Studies show an inverse relationship between socio-economic background and emotional intelligence.
In short, those privileged kids don’t give a damn how you feel, at work, that is.
This brought to mind another paradox: parents can leave behind earthly belongings, but can’t fill the kids’ void with stuffs. This applies to both rich and poor families ( millions of rural Chinese children are left to be raised by relatives, while their parents went to work in the cities).
Mr Rifkin recently published a huge book entitled “the Empathic Civilization“.
In it, he traced human evolution, and recent discoveries in neuron sciences to illustrate our latest stage: empathy. In other words, all those striving should result in better understanding of how others feel.
Growing up in a very narrow alley in the heart of Saigon, I know how people live, love and learn to overlook their differences. We have to. Co-existence in a collective culture helps distinguish differences in kind vs degree.
Back in the 60’s, there were a lot of experiments on sharing the stuff (and a joint too).
But that too became unraveled.
Then, corporations started to pay attention to EQ.
In today’s world, we need to pick team members who are smart (IQ), savvy (EQ) and sociable (SQ). Unfortunately, digital natives seem to progress better on the former, but lack later two (Emotional and Social Intelligence). Bad for business, bad for the overall performance of the team (which needs collaboration instead of compartmentalization).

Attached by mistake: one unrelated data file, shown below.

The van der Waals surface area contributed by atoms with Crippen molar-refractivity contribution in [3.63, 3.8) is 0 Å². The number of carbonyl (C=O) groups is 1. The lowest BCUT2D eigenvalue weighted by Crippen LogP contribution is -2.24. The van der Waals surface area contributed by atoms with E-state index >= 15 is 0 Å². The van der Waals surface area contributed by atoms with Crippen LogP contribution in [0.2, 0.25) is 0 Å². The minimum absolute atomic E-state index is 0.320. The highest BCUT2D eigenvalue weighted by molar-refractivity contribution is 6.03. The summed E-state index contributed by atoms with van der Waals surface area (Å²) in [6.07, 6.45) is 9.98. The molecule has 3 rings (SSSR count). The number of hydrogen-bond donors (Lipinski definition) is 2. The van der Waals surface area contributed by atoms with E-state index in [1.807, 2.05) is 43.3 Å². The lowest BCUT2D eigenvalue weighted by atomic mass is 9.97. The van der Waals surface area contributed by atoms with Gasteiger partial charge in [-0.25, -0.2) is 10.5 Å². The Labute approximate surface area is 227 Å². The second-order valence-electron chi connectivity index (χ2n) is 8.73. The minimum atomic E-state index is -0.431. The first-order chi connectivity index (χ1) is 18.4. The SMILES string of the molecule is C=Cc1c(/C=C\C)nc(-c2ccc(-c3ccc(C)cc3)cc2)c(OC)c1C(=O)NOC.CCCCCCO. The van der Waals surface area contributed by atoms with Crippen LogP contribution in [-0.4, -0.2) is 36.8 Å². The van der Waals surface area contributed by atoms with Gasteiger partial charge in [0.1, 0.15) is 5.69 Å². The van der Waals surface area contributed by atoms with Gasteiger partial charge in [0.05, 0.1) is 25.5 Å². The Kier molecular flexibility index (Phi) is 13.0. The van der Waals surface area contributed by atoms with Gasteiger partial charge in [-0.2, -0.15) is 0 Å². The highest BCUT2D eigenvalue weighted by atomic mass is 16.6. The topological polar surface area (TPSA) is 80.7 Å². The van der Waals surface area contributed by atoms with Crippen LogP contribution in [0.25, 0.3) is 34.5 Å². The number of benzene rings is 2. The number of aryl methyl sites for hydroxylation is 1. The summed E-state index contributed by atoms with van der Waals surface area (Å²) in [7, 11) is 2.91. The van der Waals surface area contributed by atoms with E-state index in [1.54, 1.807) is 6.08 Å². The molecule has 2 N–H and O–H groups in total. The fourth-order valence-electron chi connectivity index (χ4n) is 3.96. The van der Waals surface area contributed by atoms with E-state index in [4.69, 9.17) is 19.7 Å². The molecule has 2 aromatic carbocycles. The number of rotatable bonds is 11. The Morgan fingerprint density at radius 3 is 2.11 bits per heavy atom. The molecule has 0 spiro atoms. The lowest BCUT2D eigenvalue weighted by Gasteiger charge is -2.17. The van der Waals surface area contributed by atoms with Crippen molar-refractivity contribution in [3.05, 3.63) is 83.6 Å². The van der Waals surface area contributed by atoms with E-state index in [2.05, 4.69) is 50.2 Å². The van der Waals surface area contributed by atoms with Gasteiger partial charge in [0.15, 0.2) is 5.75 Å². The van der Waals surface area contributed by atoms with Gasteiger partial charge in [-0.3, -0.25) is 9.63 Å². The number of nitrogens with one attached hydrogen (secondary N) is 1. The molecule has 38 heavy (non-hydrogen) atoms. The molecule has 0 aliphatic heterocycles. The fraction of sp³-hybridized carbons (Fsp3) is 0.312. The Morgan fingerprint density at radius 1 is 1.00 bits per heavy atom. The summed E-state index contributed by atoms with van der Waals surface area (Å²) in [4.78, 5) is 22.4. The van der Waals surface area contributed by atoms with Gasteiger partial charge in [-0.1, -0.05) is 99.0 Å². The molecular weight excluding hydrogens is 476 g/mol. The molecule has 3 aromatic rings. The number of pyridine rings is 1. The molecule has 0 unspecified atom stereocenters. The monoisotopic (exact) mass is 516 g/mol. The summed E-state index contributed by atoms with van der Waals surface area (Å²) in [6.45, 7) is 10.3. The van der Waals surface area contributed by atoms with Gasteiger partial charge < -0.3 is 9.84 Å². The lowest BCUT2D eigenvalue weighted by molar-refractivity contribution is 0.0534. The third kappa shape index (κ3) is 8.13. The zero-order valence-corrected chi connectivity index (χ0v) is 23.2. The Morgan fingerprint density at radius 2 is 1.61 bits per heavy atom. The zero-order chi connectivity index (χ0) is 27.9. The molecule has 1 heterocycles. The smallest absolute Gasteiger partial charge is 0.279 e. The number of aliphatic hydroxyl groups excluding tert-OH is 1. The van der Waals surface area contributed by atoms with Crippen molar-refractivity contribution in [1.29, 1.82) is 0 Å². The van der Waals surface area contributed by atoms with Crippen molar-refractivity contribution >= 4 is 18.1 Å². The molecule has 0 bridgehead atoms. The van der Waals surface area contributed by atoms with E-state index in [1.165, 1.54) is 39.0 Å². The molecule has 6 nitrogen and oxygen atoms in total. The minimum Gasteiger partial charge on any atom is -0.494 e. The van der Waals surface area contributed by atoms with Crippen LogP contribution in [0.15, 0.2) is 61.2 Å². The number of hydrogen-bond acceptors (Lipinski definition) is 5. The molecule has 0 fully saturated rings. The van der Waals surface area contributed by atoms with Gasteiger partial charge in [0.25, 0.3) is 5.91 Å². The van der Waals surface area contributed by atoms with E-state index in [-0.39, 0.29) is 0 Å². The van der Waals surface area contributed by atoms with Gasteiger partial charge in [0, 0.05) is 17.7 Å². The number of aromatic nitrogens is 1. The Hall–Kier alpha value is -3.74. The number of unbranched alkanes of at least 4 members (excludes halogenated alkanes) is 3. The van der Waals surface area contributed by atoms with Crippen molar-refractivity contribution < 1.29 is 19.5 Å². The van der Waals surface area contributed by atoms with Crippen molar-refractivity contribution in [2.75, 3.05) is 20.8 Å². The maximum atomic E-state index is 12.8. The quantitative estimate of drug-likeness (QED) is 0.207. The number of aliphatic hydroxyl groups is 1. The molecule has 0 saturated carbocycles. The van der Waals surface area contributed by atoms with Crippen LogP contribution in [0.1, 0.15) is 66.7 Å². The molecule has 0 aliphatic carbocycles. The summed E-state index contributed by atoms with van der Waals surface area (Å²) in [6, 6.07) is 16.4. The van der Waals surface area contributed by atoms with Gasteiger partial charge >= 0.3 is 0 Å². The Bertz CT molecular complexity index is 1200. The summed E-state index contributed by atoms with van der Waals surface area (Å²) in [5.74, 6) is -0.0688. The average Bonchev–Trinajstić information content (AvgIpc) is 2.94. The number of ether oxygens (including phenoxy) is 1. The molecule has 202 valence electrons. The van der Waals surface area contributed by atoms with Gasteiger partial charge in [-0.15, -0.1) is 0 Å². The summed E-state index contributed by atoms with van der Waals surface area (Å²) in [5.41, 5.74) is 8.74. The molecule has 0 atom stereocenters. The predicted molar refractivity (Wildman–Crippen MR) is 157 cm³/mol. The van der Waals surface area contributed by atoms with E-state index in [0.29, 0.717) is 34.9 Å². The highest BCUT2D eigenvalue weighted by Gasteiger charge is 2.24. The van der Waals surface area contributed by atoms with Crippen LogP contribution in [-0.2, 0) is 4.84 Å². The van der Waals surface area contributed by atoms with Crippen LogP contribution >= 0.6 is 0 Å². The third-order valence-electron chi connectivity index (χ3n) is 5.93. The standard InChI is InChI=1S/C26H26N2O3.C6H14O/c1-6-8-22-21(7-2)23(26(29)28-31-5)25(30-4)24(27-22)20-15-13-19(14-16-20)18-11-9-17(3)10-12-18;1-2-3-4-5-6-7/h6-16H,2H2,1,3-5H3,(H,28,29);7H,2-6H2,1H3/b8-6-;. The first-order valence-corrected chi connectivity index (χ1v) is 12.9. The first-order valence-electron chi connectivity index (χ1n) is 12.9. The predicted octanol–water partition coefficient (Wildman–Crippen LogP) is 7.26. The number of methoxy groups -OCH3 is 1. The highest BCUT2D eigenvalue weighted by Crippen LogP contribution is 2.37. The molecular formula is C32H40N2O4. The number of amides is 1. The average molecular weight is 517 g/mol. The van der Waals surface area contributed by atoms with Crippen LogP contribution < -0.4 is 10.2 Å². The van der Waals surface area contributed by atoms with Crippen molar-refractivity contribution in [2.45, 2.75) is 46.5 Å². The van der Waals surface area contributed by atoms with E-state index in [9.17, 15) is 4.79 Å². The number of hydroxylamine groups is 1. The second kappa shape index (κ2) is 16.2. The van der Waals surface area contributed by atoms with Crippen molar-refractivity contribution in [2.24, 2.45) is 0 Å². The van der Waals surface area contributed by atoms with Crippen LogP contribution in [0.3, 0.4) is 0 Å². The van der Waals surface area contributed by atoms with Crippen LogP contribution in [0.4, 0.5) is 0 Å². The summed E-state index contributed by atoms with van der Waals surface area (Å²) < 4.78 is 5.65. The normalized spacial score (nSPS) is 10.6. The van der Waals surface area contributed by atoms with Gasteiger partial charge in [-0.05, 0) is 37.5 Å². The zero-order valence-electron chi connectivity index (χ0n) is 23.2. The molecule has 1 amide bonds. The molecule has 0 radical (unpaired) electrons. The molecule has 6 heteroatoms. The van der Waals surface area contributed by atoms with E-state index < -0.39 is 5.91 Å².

Fortunately, the study concluded that those skills can be improved.
David Brooks mentioned that students in his NYC Class tend to favor data analysis and decision points.
Corporate training could focus on team building, small-group communication, sales skills (if you can do this, you can do anything) and internship abroad to groom executives with a global mind-set. Fridays (google) off to boost team “play” project. In our 24/7 interconnected world, where human resource now encompasses the globe, we cannot afford a huge blind spot (low EQ).
As we move beyond basic subsistence (food, shelter and clothing), Maslow observed that we next strive for love and understanding. Not just understanding, but empathic understanding of those from other cultures. Like it or not, they will be coming and living on our streets and online. A great attitude toward nature (with other people included) is a legacy worth leaving behind besides “stuff” for our kids, as they live on without doubt in an increasingly multi-cultural society. http://www.nytimes.com/2011/02/05/us/05census.html?_r=1&hp